DjangoBooks.com

The Secrets of Authentic Gypsy Jazz Rhythm

2»

Comments

  • edited May 2015 Posts: 3,707
    It took me days of playing around with notation and feel in Sibelius to get a reasonable approximation of the Pompe on Sibelius 7 for playback.

    IMO in Jazz, other than big band, the notation is interpreted not read per se.
    Passacaglia
    The Magic really starts to happen when you can play it with your eyes closed
  • spatzospatzo Virtuoso
    edited May 2015 Posts: 768
    Certainly it is not easy to write it "as is" but should we say the upstroke can be notated as a grace chord on first halfs of 1 and 3? (and counted 1and - 2 - 3and - 4)

    This leads to my second question: is the upstroke chord sometimes shorter or longer than the following downstroke chord? (and by the way counted as the first third of a triplet followed by the remaining two thirds of the follower downstroke or vice-versa)

    I hope you're not undecided now...

    Best
  • AndrewUlleAndrewUlle Cleveland, OH✭✭✭ Cigano GJ-15
    Posts: 541
    According to Denis Chang's FB post, THIS is the way to play rhythm:

    JazzaferriMichaelHorowitz
  • bluegrass with jazz chords ROFL :))
    The Magic really starts to happen when you can play it with your eyes closed
  • spatzo wrote: »
    Certainly it is not easy to write it "as is" but should we say the upstroke can be notated as a grace chord on first halfs of 1 and 3? (and counted 1and - 2 - 3and - 4)

    This leads to my second question: is the upstroke chord sometimes shorter or longer than the following downstroke chord? (and by the way counted as the first third of a triplet followed by the remaining two thirds of the follower downstroke or vice-versa)

    I hope you're not undecided now...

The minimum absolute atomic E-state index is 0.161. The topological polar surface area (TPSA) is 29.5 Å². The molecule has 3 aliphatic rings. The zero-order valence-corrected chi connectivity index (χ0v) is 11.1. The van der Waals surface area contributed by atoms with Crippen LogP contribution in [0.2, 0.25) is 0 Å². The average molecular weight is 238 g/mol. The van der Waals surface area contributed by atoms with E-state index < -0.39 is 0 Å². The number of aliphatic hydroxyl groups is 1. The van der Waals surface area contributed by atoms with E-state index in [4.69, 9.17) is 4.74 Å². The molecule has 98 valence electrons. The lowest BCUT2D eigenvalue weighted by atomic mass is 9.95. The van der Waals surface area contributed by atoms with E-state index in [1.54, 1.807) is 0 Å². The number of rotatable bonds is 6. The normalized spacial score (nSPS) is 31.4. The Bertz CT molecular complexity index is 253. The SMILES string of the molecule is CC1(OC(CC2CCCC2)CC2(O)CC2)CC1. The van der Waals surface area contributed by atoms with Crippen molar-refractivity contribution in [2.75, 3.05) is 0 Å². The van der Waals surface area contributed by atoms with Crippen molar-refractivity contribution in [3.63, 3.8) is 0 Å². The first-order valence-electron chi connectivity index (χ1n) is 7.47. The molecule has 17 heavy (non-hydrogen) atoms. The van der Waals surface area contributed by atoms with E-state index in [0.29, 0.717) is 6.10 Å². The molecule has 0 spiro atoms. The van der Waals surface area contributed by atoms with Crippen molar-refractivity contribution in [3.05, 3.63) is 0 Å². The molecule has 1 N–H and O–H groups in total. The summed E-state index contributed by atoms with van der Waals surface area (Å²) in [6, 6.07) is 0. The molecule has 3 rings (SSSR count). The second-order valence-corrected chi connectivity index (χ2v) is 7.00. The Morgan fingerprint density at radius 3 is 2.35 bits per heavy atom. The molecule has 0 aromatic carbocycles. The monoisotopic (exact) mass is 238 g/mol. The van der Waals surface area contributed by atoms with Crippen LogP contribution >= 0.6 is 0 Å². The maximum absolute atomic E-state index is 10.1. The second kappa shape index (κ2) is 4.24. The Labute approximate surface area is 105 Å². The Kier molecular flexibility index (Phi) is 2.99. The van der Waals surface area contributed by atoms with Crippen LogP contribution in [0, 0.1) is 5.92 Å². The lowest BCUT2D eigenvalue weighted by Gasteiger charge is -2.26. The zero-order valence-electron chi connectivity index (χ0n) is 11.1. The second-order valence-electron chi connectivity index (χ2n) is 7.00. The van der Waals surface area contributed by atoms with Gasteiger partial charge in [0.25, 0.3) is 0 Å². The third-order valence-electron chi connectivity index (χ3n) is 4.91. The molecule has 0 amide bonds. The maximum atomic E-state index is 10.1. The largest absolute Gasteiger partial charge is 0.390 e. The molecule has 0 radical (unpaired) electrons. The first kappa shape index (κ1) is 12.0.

Best

    First you say you do and then you don't ... then you way you will and then you wont ... your undecided now ... what are you going to do. dah dat dah dah dat dah dee dum

    The Magic really starts to happen when you can play it with your eyes closed
  • SpaloSpalo England✭✭✭✭ Manouche Guitars "Modele Jazz Moreno" No.116, 1980's Saga Blueridge "Macaferri 500", Maton 1960's Semi, Fender Telecaster, Aria FA65 Archtop
    Posts: 186
    Just to change the subject a little: I was listening to The Hot Club's 'Appel Direct' and I noticed that someone (Joseph?) is performing an excellent very fast 'rolling strum fill', for want of a better description, on some of the chord changes behind Django's solo. I wondered if this would have been part of the arrangement or was it, as I think, just Joseph playing it as he felt it. It's not something I've heard on more modern recordings. Would the rhythm guitarists expressing themselves like this be frowned upon these days? Did Django refuse to speak to Joe after the recording??!!
    tomcunn
  • edited May 2015 Posts: 3,707
    Probably...lol....

    if you listen to Django's rhythm playing with Rex Stewart, Barney Bigard and Billy Talylor on all star sessions....he does do a a little bit of pompe but his rhythm changes with and is a musical part of the tune.......real jazz comping....not just banging out 4 to a bar.
    The Magic really starts to happen when you can play it with your eyes closed
  • milan153milan153 New
    edited July 2015 Posts: 3
  • BonesBones Moderator
    edited June 2015 Posts: 3,320
    Oh man, Andrew, :-) That's the kind of mis-information that was and still is out there. Da-jeez....

    Jazza, yeah pure Da-genious.
  • Bump ….well worth revisiting
    The Magic really starts to happen when you can play it with your eyes closed
Sign In or Register to comment.
Home  |  Forum  |  Blog  |  Contact  |  206-528-9873
The Premier Gypsy Jazz Marketplace
DjangoBooks.com
USD CAD GBP EUR AUD
USD CAD GBP EUR AUD
Banner Adverts
Sell Your Guitar
© 2024 DjangoBooks.com, all rights reserved worldwide.
Software: Kryptronic eCommerce, Copyright 1999-2024 Kryptronic, Inc. Exec Time: 0.016964 Seconds Memory Usage: 1.008797 Megabytes
Kryptronic